A rare illness that can lead to paralysis or death, acute flaccid myelitis (AFM), is making headlines across the nation, with one of the newest cases confirmed last week by a hospital in Jacksonville, Florida. Like most people diagnosed with the neurological condition that has been compared to polio, the Jacksonville patient is a child, a 3-year-old girl whose mother first noticed something amiss when her daughter collapsed while walking.
The toddler had one of the classic symptoms of the illness, which usually affects the spinal cord, and often follows a viral infection: sudden muscle weakness in the arms or legs.
How many other AFM cases have been confirmed in Florida is unknown. The collection of information on suspected cases is relatively new, and states are not required to send the information to the Centers for Disease Control and Prevention (CDC), which began noticing an increase in AFM cases across the nation in August 2014.
Since then, the CDC has confirmed 386 cases of AFM, including 62 cases in 22 states this year. Most of the cases involve children, and while the CDC says it doesn’t know the cause of most of them, it is urging parents to practice disease-prevention steps, such as ensuring their children are up to date on vaccines, washing their hands, and protected from mosquito bites.
Though the illness is alarming, Paige Kalika, D.O., a pediatric neurologist with Uhealth – the University of Miami Health System, emphasizes that it is also extremely rare, affecting less than one in 1 million people. Here she answers some questions about AFM:
There has been an uptick in the number of cases of acute flaccid myelitis since 2014, but the condition is not new. Where did it comes from, and how long have doctors known about it?
AFM most often seems to be a complication of a viral infection. While most viral infections are mild and self-limited, some people are more seriously affected because of environmental factors, genetic susceptibility, or just plain bad luck. AFM has long been known as one of those rare but serious complications. While there is a spike in reported cases, it is important to remember that it remains extremely rare. You are significantly more likely to be struck by lightning (about 1 in 14,600 people are, according to the National Weather Service) than to contract AFM, which affects less than one in 1 million people.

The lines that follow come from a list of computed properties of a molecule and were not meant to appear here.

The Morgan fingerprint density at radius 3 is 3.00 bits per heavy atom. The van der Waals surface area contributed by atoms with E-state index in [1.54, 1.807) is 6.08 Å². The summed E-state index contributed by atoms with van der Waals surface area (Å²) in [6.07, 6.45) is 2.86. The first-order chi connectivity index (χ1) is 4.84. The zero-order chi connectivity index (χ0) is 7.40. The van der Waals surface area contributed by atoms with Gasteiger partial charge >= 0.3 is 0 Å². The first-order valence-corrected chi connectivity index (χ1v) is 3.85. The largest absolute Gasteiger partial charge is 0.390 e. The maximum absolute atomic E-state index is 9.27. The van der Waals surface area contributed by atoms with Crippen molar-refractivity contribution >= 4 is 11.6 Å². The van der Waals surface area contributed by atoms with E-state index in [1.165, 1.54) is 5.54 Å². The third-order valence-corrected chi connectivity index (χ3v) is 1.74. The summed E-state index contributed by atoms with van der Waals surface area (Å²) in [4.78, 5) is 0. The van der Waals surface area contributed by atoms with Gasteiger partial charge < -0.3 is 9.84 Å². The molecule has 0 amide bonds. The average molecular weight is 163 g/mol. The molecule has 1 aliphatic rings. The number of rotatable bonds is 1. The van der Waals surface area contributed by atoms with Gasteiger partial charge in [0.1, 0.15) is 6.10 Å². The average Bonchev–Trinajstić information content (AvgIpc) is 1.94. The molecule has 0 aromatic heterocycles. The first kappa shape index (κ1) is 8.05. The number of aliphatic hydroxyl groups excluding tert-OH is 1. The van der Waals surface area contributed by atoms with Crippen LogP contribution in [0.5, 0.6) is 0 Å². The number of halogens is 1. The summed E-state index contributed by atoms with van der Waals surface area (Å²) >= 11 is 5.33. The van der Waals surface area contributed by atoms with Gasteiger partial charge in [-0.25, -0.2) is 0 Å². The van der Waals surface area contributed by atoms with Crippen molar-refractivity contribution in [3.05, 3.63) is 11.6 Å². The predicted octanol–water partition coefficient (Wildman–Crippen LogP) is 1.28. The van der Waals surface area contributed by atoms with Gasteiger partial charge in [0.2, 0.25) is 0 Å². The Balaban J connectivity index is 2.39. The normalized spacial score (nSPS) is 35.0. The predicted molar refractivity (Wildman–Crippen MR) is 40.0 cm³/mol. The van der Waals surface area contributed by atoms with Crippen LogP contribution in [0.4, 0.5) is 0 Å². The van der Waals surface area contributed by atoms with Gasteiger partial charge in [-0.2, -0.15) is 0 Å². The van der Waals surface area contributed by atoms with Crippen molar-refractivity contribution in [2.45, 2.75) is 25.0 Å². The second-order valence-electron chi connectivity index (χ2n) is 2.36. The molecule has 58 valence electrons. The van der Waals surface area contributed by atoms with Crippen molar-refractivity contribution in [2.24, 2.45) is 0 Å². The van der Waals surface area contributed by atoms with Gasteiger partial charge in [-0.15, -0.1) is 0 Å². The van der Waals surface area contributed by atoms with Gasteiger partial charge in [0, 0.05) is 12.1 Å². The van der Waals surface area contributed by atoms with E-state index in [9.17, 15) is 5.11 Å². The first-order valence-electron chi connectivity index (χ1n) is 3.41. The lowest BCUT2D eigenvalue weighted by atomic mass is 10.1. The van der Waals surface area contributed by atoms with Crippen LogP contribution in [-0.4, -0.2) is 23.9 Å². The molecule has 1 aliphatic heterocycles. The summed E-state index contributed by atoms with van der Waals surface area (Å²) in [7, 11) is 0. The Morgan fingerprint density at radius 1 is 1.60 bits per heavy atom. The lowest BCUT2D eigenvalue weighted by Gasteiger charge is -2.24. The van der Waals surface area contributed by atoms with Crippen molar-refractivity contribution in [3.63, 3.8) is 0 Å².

What are the first symptoms parents should look for, and what should they do about them?
The classic presentation is sudden or rapid onset of weakness of the arms, legs, or facial muscles. If you notice this, please bring your child to the nearest emergency department immediately. If you have concerns that your child isn’t looking or acting quite right, please check with your pediatrician.
Is AFM contagious?
While AFM most often appears as a complication of a viral infection, and the virus itself may be contagious, AFM itself does not appear to be contagious. The vast majority of people who catch these viruses will suffer only mild respiratory infections or stomach bugs.
What are the treatments for AFM and the prognosis for a vaccine?
Treatment is not clearly established yet, but depending on symptoms, some children are treated with IVIG (immune globulin), steroids, or plasmapheresis. Supportive care is very important. Starting physical and occupational therapy early in the course of the disease and continuing rehabilitation for as long as physical deficits remain is crucial.
Unfortunately, as not all AFM cases have an identifiable cause, there is no vaccine on the horizon yet. As we learn more about AFM, we will be able to develop better strategies to prevent and treat this condition.
Once someone is diagnosed with AFM, what are the prospects for recovery? If the illness progresses to paralysis, is that condition permanent, or can it be reversed?
Unfortunately, there is still a lot that we don’t know about this condition. So far, some children have made full recoveries while others have improved only partially or very little. We are working to learn more about the course of the disease and its recovery, as well as further treatment options. What we do know is that a child’s weakness and paralysis can continue to improve even years after contracting AFM, so families should remain optimistic and continue to persevere with therapy.